Note: This article was written by Oxford Business Group, the views and opinions expressed in this article are those of the authors and do not necessarily state or reflect the views of Thailand Business News
The Indonesia-Singapore Bilateral Investment Treaty Comes into Effect
Through the upgraded DTAA, the tax rate on branch profits was reduced from 15 to 10 percent, and the tax rate on royalties for copyrighted works of literature, arts, and film, and eight percent for the use of industrial, scientific, or commercial equipment was lowered from 15 to 10 percent.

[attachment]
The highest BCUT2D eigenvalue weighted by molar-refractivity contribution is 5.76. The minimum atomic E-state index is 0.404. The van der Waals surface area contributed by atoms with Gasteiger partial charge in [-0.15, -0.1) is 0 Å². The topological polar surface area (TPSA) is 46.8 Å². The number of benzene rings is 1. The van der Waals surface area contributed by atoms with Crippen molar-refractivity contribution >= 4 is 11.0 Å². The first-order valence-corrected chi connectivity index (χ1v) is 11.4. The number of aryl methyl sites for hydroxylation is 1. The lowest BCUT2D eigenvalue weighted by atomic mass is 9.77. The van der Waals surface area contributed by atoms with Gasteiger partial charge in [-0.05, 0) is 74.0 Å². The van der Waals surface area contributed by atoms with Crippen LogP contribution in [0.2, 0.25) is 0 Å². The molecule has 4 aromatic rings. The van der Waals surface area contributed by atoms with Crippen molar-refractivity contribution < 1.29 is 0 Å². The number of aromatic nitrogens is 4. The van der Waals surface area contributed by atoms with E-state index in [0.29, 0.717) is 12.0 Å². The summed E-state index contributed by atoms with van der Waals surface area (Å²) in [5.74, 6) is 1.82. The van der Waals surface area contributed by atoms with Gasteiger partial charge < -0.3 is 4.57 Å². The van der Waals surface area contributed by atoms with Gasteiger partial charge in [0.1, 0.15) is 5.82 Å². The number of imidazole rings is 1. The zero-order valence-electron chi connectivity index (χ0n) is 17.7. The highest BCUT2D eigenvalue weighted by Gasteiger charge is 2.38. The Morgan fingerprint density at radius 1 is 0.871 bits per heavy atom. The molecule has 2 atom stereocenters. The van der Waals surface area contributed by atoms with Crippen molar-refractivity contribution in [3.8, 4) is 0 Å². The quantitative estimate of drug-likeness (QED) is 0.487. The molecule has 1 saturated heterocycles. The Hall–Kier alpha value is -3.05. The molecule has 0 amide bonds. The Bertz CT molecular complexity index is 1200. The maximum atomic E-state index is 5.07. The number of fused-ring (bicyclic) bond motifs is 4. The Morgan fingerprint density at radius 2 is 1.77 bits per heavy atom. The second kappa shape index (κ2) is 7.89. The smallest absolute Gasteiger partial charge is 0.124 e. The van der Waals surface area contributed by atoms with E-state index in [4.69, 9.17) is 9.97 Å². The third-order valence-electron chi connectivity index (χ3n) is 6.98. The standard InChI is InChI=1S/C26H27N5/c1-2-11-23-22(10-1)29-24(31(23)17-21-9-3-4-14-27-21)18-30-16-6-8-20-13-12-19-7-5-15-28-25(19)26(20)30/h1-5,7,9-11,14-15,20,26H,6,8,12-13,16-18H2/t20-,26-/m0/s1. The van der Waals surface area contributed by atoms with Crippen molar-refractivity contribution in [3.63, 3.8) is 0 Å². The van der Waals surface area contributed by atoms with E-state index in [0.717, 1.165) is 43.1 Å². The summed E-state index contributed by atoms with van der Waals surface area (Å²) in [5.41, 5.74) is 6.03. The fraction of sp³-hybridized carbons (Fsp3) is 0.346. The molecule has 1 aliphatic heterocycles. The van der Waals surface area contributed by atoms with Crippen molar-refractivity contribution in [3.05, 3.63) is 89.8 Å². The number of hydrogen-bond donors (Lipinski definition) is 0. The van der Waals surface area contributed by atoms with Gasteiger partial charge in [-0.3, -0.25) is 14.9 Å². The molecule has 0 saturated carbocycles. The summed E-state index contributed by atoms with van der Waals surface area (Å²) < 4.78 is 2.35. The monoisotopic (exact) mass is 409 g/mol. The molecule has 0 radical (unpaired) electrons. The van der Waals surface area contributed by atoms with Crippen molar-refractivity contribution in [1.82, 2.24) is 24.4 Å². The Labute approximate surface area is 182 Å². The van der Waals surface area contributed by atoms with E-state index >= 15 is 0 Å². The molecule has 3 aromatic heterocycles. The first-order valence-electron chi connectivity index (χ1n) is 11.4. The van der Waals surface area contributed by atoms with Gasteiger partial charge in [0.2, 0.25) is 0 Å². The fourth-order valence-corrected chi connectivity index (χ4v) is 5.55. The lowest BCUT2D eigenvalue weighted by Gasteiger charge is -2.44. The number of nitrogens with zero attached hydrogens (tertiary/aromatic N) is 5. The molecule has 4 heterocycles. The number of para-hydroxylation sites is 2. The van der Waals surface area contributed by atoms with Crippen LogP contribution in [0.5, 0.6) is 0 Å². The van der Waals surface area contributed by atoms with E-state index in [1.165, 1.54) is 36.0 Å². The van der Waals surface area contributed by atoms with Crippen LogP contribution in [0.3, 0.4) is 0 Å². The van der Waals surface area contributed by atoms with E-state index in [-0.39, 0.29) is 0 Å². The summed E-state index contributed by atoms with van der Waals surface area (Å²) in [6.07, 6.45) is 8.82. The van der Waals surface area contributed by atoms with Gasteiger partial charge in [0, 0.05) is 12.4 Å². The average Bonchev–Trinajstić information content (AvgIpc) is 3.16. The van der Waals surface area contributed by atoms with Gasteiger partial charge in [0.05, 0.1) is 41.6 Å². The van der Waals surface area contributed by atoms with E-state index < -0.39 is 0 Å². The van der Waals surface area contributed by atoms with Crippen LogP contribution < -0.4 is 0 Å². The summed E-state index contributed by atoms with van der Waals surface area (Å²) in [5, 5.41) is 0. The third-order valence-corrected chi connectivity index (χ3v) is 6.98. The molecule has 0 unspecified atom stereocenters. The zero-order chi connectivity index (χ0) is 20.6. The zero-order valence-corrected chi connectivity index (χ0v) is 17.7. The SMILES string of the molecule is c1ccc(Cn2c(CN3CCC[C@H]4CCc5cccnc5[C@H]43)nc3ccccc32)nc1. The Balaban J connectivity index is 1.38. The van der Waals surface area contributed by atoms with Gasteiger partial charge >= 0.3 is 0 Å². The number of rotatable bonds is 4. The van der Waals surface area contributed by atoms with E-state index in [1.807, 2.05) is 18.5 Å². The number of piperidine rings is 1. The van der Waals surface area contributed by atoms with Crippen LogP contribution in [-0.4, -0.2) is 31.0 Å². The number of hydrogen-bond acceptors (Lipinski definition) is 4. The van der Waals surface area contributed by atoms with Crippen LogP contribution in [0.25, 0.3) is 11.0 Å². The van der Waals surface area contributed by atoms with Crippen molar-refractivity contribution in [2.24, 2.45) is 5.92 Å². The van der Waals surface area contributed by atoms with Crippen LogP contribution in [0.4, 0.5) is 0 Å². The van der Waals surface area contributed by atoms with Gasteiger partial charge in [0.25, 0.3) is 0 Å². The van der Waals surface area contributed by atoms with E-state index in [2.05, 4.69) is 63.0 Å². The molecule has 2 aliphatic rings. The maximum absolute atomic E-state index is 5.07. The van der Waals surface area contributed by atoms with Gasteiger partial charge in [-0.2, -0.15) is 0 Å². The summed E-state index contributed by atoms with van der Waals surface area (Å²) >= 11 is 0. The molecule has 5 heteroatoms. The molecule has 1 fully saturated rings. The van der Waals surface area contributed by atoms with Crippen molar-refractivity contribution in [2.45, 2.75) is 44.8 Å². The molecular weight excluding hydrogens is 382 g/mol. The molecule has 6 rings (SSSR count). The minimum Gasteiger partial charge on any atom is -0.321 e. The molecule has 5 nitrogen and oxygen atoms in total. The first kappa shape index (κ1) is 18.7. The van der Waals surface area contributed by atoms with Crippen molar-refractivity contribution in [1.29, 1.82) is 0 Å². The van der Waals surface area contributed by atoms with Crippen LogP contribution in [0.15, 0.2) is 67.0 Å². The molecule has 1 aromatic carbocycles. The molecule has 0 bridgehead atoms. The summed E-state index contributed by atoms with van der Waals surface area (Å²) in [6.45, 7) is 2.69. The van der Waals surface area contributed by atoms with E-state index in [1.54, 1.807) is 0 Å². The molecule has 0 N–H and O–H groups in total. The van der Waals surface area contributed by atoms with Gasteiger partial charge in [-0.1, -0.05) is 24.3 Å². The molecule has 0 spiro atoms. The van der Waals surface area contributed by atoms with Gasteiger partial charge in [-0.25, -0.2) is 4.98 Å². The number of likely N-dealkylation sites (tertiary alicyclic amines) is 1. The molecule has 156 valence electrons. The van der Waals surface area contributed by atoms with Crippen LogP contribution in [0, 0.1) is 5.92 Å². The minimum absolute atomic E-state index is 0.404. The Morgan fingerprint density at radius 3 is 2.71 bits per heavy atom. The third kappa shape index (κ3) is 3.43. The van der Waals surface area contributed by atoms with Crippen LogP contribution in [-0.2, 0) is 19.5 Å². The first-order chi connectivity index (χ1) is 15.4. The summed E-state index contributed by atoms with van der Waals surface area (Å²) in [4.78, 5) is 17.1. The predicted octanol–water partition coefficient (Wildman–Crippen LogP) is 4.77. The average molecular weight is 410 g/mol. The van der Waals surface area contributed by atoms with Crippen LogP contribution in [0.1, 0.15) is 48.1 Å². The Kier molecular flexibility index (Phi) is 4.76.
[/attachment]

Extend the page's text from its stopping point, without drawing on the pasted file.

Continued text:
Will South-east Asia’s tech giants turn to SPACs to boost post-pandemic growth?
– SPACs have become a hot-button topic in global finance
– The vehicle is widely used to help tech start-ups go public
– Both Singapore’s and Indonesia’s exchanges are set to allow SPACs
– Several South-east Asian tech unicorns may use SPACs to list publicly
South-east Asia is seeing a wave of interest in special purpose acquisition companies, or SPACs, with various major tech players considering them as a means to fast-track public listings. In parallel to this, several exchanges in the region are moving to allow SPAC listings, with a view to boosting post-coronavirus growth.
SPACs are shell companies set up by investors and then listed on a given stock exchange. Their sole function is to acquire a private company, enabling it to go public without having to go through a traditional initial public offering (IPO).